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The Map to the Next World, by Joy Harjo. W.W. Norton, $22.

STARVED FOR A book that will jar your soul? A book electric and poignant as a first kiss? Pick up Joy Harjo's new collection of poems, The Map to the Next World. Not only could it change the course of postmodern confessional poetry, it could change your life.

Acutely personal, explosively sensual, these poems are charged by a fierce vision as expansive as Whitman's or Emerson's. No stranger to risks, Harjo has written, "We must turn slaughter into food." This book feeds us from the dishes of myth and time as it explores the psyche, the spirit, politics and everyday experience. Juxtaposing poems with short prose, The Map to the Next World is an intense score.

Poet Theodore Roethke wrote, "The self persists like a dying star." Sifting through the ashes of separation, Harjo seeks integration, tolerance and love:

I walked through the house we had built together from scraps of earth and

tenderness, through the aftermath of loving too hard ...

Each particle of event stutters with electricity, binds itself to coherence. Like

the trees turning their heads

to watch the human participants in these tough winds turning to go, as they

continue to send roots for water making a language for beauty.

For me, the most powerful poem is "Returning from the Enemy." This odyssey wrestles with issues of racial abuses mirrored by the physical and psychological abuse Harjo suffered at the hands of her philandering, self-destructive and charismatic father.

My father did not beat us because he hated us. He beat us because he hated

himself ... As an Indian man who still lived in lands that had been assigned to his

tribe, then reassigned to those who stole them he was belittled ... I thought his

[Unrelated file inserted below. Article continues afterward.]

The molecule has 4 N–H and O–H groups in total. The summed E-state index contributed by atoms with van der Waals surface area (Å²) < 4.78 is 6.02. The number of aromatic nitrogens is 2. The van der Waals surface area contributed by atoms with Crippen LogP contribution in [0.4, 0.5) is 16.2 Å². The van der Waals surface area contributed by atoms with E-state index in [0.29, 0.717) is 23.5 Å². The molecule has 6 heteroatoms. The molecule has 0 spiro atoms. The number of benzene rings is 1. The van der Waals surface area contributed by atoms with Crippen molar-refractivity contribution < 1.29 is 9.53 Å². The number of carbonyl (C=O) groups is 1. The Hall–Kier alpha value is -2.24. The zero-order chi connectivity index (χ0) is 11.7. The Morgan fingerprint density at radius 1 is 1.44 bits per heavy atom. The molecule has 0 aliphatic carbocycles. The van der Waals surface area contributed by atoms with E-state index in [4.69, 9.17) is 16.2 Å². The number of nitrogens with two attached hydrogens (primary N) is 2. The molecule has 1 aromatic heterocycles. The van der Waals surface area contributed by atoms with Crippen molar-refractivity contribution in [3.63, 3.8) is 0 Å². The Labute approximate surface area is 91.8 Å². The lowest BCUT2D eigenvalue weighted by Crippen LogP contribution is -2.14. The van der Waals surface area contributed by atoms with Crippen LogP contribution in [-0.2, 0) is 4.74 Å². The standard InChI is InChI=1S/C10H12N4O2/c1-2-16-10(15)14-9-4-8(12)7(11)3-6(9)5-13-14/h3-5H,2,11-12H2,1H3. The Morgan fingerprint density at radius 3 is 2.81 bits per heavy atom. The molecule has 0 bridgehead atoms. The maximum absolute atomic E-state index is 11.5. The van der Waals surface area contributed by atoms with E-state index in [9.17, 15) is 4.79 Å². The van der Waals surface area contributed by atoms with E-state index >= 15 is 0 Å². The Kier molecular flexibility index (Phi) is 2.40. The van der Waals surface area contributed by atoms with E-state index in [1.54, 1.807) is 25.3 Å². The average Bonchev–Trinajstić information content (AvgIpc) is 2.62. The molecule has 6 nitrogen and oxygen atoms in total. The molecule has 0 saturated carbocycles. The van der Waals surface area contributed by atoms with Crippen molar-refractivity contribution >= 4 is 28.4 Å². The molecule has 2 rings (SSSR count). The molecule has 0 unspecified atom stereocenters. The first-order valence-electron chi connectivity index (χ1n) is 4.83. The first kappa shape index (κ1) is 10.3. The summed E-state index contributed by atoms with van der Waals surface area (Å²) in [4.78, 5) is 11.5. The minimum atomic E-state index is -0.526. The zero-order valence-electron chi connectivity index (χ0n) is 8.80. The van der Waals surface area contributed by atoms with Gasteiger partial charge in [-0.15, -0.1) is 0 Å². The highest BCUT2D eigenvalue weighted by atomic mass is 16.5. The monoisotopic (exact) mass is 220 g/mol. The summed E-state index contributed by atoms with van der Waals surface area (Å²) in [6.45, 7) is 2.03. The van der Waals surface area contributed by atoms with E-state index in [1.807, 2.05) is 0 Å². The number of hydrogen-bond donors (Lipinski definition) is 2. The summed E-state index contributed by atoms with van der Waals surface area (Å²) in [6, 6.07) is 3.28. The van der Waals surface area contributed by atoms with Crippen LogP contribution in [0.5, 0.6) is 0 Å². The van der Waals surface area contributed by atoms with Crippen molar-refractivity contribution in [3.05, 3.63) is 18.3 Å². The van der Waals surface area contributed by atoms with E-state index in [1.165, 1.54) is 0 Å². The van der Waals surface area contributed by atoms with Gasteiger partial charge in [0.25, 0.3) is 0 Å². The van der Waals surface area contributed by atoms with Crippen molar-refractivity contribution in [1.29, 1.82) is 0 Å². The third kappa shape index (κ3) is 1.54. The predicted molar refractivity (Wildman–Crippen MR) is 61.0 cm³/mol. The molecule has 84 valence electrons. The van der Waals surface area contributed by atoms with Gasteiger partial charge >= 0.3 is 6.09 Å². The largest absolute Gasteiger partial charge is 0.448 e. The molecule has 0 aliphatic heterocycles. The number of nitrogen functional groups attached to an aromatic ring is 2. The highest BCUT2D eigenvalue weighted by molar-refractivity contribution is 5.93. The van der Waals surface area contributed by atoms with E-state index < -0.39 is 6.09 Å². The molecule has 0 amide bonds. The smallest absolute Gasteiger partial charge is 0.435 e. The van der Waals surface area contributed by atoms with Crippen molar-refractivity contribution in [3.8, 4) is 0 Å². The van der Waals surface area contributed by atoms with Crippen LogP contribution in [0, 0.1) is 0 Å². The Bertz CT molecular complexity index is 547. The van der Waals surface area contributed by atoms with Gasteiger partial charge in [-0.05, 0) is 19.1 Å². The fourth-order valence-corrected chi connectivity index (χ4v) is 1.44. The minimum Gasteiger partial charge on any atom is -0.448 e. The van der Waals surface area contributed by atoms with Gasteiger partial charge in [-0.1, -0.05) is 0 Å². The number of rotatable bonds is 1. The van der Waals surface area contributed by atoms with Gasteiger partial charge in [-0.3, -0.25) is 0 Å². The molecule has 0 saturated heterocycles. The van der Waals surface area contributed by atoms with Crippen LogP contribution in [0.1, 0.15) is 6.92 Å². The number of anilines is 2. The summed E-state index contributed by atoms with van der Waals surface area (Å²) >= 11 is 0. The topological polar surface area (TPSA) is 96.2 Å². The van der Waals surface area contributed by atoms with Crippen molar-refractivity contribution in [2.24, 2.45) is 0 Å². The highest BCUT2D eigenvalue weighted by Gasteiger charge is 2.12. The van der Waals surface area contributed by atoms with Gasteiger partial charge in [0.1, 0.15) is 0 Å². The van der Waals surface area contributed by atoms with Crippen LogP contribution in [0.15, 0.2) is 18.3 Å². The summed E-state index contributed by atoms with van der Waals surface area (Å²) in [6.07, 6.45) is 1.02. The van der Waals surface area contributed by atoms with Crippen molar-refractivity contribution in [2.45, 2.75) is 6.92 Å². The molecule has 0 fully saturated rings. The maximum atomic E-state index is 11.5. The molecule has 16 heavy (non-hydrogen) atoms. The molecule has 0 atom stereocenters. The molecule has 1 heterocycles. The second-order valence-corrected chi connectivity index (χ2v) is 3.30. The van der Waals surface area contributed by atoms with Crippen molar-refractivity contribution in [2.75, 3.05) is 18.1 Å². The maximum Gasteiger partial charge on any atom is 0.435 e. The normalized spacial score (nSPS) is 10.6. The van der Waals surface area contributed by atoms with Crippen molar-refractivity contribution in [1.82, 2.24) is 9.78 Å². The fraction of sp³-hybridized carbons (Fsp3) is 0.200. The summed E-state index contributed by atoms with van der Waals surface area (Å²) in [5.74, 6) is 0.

name was Chief because that's what strangers and some of his friends called him.

I remember sitting on his lap as my mother drove him from jail. He was still a little

drunk and anger ricocheted back and forth between my mother and him.

In "The Path to the Milky Way Leads through Los Angeles," she squares off against the seductive enemy "overculture" (our market-economy mentality):

We can buy a map here of the stars' homes, dial a tone for dangerous love,

choose from several brands of water, or a hiss of oxygen for gentle rejuvenation.

Everyone knows you can't buy love but you can still sell your soul for less than a

song, to a stranger who will sell it to someone else for a profit until you're

owned by a company of strangers ...

I'd rather understand how to sing from a crow who was never good at singing or

much of anything but finding gold in the trash of humans.

Firmly centered in a deep reverence for the natural world, Harjo finds solace in her own Creek/Cherokee heritage and mythology. "A Map to the Next World" addresses her granddaughter.

You will travel through the membrane of death, smell cooking from the

encampment where our relatives make a feast of fresh deer meat and corn soup,

in the Milky Way.

They have never left us; we abandoned them for science ...

A white deer will come to greet you when the last human climbs from the

destruction.

Whether exploring family or the funeral of Cambodia's monstrous Pol Pot, poverty in the streets of Cairo or love, Harjo's masterly poems retain humility and awe at the nimbic pattern of existence.

Buy this book. Be ready to be shaken.

More by Pamela Uschuk

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